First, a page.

Cemented carbide is widely used as an insert material in TCI rock bits. As used in the following disclosure and claims, the term "cemented carbide" is intended to refer to the type of material resulting when grains of a carbide of the group IVB, VB or VIB metals are pressed and heated in the presence of a binder such as cobalt, nickel or iron as well as various alloys thereof, to produce solid integral pieces. The most common and readily available form of cemented carbide is tungsten carbide containing a cobalt binder. Different carbide grades are utilized in rock bits, the selection of which are dependent on the wear/erosion and mechanical properties thereof. These various properties are described in Assignee's, Grade Properties Handbook, published in 1987. A large portion of the handbook came from World Directory and Handbook of Hardmetals, 2nd Edition, Jetspeed Printing Service Limited, United Kingdom, 1979. These properties are also described in an article entitled Abrasion and Erosion of WC-CO Alloys, found in Metal Powder Report, Vol. 42, No. 12, December 1987. For the most part, the properties of the grade depends on the grain size of the carbide and the binder content. The wear/erosion resistance increases with decreasing carbide particle size and binder content. However, the toughness and impact resistance decreases with decreasing carbide particle size and binder content. As a result, compromises usually have to be made relating to such properties in the selection of materials for inserts.
As also used in the following disclosure and claims, the term "cermet" is intended to refer to a material consisting of ceramic particles bonded with a metal. A few years ago, it was widely accepted to make inserts from a homogeneous material having uniform grain size. Thereafter inserts-were manufactured consisting of a mixture of carbide grain sizes Which were cemented using a binder. The wear and erosion resistance of the carbide was changed by the use of bimodal grain size distribution, with an optimum size distribution existing for each binder content.
Manufacturing of the bimodal carbide grades involved mixing and milling the desired amounts of two grain sized carbide particles, preferably tungsten carbide particles, in an attritor or a ball mill with a binder such as cobalt. A liquid media was used in the mill with cemented carbide balls to facilitate good mixing and prevent any oxidation during milling. Wax was generally added in the mill which dissolves in the liquid media. The mills were water cooled. The milling time depended on a number of variables such as the tungsten carbide/cobalt amount, size and the desired mechanical properties. The milled powder was then dried and granulated and sized, which was required for good flowability during pressing. Finally, the granulated powder was pressed and sintered.
It has been found that the various properties mentioned above vary in a linear relationship as the distribution of the two grain sizes vary. For example, the hardness and toughness of a mixture containing a single grain size will steadily vary and change to the hardness and toughness of the other grain size as the amount of the second grain size increases in the mixture. Therefore, in varying the mixture from a pure amount of one grain size, to a pure amount of the second grain size, the hardness and toughness properties will vary in a linear relationship and in an inverse manner.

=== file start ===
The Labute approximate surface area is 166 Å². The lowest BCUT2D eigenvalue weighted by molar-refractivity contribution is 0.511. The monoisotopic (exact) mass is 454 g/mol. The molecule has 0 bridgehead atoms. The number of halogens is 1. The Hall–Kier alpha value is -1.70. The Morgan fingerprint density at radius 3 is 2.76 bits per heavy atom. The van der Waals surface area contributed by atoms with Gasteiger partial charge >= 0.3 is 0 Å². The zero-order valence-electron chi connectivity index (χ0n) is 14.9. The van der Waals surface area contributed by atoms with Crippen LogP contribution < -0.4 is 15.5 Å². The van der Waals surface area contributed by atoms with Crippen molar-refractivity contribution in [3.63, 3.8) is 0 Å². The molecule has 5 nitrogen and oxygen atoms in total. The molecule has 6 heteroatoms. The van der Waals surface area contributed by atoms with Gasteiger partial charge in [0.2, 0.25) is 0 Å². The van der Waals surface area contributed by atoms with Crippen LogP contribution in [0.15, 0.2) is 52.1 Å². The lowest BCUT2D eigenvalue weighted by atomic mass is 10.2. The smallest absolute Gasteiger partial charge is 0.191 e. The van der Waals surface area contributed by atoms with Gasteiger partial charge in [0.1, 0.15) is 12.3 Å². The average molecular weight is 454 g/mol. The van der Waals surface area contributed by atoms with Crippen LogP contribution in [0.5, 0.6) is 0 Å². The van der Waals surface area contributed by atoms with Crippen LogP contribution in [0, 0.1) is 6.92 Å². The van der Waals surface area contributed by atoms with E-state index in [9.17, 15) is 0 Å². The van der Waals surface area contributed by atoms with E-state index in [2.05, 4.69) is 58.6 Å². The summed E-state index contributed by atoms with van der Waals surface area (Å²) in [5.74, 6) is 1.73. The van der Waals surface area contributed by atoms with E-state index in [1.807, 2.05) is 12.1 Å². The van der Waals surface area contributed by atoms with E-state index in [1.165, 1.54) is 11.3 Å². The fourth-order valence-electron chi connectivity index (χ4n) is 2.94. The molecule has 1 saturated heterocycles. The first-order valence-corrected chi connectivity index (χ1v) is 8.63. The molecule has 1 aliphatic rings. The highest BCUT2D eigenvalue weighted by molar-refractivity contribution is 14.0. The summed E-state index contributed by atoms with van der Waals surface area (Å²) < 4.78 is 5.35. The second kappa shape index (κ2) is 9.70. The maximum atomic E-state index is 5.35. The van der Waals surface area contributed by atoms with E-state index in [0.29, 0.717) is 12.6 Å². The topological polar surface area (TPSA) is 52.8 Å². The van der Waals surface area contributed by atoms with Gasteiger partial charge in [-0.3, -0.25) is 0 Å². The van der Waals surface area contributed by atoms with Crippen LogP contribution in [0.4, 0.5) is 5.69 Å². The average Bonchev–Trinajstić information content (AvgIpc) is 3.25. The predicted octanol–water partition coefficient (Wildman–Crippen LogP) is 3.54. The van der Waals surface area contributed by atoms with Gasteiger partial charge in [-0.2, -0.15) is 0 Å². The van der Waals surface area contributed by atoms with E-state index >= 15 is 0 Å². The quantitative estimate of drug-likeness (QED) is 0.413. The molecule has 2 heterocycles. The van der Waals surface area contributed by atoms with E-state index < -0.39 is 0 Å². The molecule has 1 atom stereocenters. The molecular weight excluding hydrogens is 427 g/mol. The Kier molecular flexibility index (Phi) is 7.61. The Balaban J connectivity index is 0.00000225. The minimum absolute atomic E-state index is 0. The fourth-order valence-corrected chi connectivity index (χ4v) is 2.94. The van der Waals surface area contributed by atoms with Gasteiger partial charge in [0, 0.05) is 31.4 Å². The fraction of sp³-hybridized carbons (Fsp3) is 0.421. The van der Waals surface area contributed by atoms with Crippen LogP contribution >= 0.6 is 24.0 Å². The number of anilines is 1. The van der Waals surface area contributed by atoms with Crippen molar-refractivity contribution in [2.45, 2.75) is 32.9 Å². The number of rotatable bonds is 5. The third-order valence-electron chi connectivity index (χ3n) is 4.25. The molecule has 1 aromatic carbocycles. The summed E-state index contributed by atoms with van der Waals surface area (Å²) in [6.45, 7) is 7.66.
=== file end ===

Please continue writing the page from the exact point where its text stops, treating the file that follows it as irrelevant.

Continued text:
As a result, although slightly better wear and mechanical properties have been achieved with this process, compromises still had to be made.
Other types of composite carbide inserts have been utilized which have the flexibility of producing products with improved toughness for a given wear resistance and vice-versa.
A number of different approaches to producing these inserts has been taken, but basically, such inserts comprise a coating or layer of hard material bonded to a base member having good toughness qualities. Such contructions are shown in U.S. Pat. Nos. 4,359,335; 4,705,124; and 4,772,405. Some of these constructions have been successful but problems do exist with brazing or bonding such materials together. U. S. Pat. No. 4,604,106 teaches the use of a transition layer between the layers to aid in the bonding.
Another type of construction found in cutting tools utilizes gradient composite metallic structures across the geometry of the cutting structure, such as described in U.S. Pat. No. 4,368,788. However, such a process is limited in application, difficult to control, and quite complex.
The present invention provides a unique composite material and the method of manufacturing the same material functioning to improve wear resistance without sacrificing toughness. The method consists of interspersing a tough grade of cemented carbide or cermet with a hard, brittle grade of cemented carbide or cermet. This is accomplished by forming each grade by milling and granulating it individually and then mixing the two amounts of granules carefully with out breaking down the granules. As can be seen, this differs from the prior art methods which mix the raw material of different grain sizes together before the milling and granulation process.
It is preferable that no more than 60% and no less than 20% of the mixture contains the hard grade of carbide or cermet. It has been found that in this range, the hardness and crack resistance properties remain substantially constant while the wear resistance is doubled compared to other types of composite inserts.
These and other advantages will be more fully shown in the detailed description of the preferred embodiments.